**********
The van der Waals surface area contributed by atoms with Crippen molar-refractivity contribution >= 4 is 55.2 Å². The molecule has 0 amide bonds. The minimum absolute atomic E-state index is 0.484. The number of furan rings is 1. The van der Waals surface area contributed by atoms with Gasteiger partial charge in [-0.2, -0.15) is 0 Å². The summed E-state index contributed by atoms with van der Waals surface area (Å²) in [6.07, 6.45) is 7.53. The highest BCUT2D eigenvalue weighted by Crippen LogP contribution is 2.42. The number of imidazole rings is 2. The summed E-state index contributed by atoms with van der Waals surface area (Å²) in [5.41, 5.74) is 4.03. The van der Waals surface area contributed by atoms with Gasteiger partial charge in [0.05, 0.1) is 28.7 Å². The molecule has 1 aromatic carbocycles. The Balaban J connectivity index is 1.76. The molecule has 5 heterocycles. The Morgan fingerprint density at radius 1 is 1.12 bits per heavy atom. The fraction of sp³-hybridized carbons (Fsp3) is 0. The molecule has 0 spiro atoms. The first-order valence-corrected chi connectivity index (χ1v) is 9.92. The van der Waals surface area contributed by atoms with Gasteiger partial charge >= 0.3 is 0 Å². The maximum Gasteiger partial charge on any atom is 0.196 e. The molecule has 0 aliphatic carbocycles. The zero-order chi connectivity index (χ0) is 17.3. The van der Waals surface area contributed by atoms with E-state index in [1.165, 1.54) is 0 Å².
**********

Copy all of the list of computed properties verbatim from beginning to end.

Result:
The van der Waals surface area contributed by atoms with Crippen molar-refractivity contribution >= 4 is 55.2 Å². The molecule has 0 amide bonds. The minimum absolute atomic E-state index is 0.484. The number of furan rings is 1. The van der Waals surface area contributed by atoms with Gasteiger partial charge in [-0.2, -0.15) is 0 Å². The summed E-state index contributed by atoms with van der Waals surface area (Å²) in [6.07, 6.45) is 7.53. The highest BCUT2D eigenvalue weighted by Crippen LogP contribution is 2.42. The number of imidazole rings is 2. The summed E-state index contributed by atoms with van der Waals surface area (Å²) in [5.41, 5.74) is 4.03. The van der Waals surface area contributed by atoms with Gasteiger partial charge in [0.05, 0.1) is 28.7 Å². The molecule has 1 aromatic carbocycles. The Balaban J connectivity index is 1.76. The molecule has 5 heterocycles. The Morgan fingerprint density at radius 1 is 1.12 bits per heavy atom. The fraction of sp³-hybridized carbons (Fsp3) is 0. The molecule has 0 spiro atoms. The first-order valence-corrected chi connectivity index (χ1v) is 9.92. The van der Waals surface area contributed by atoms with Gasteiger partial charge >= 0.3 is 0 Å². The maximum Gasteiger partial charge on any atom is 0.196 e. The molecule has 0 aliphatic carbocycles. The zero-order chi connectivity index (χ0) is 17.3. The van der Waals surface area contributed by atoms with E-state index in [1.165, 1.54) is 0 Å².